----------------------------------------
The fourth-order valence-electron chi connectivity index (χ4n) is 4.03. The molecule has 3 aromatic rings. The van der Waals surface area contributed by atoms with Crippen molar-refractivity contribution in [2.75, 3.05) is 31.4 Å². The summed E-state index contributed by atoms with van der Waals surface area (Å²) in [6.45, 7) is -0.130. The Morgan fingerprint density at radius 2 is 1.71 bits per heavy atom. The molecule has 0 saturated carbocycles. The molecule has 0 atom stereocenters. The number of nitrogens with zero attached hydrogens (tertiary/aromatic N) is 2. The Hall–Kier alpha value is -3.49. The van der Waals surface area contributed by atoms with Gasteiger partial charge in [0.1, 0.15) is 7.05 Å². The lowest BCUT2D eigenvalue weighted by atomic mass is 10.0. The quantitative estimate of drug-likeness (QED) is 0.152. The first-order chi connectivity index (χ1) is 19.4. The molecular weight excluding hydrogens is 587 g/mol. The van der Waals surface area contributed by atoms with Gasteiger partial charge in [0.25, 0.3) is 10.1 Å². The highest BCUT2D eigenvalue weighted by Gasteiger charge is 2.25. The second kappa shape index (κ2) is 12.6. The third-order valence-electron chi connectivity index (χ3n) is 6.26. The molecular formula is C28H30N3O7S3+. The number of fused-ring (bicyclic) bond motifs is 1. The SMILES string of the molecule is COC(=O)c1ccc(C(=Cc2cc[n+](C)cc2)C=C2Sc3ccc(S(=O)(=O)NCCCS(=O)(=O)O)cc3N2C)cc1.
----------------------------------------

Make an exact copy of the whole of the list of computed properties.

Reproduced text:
The fourth-order valence-electron chi connectivity index (χ4n) is 4.03. The molecule has 3 aromatic rings. The van der Waals surface area contributed by atoms with Crippen molar-refractivity contribution in [2.75, 3.05) is 31.4 Å². The summed E-state index contributed by atoms with van der Waals surface area (Å²) in [6.45, 7) is -0.130. The Morgan fingerprint density at radius 2 is 1.71 bits per heavy atom. The molecule has 0 saturated carbocycles. The molecule has 0 atom stereocenters. The number of nitrogens with zero attached hydrogens (tertiary/aromatic N) is 2. The Hall–Kier alpha value is -3.49. The van der Waals surface area contributed by atoms with Gasteiger partial charge in [0.1, 0.15) is 7.05 Å². The lowest BCUT2D eigenvalue weighted by atomic mass is 10.0. The quantitative estimate of drug-likeness (QED) is 0.152. The first-order chi connectivity index (χ1) is 19.4. The molecular weight excluding hydrogens is 587 g/mol. The van der Waals surface area contributed by atoms with Gasteiger partial charge in [0.25, 0.3) is 10.1 Å². The highest BCUT2D eigenvalue weighted by Gasteiger charge is 2.25. The second kappa shape index (κ2) is 12.6. The third-order valence-electron chi connectivity index (χ3n) is 6.26. The molecular formula is C28H30N3O7S3+. The number of fused-ring (bicyclic) bond motifs is 1. The SMILES string of the molecule is COC(=O)c1ccc(C(=Cc2cc[n+](C)cc2)C=C2Sc3ccc(S(=O)(=O)NCCCS(=O)(=O)O)cc3N2C)cc1.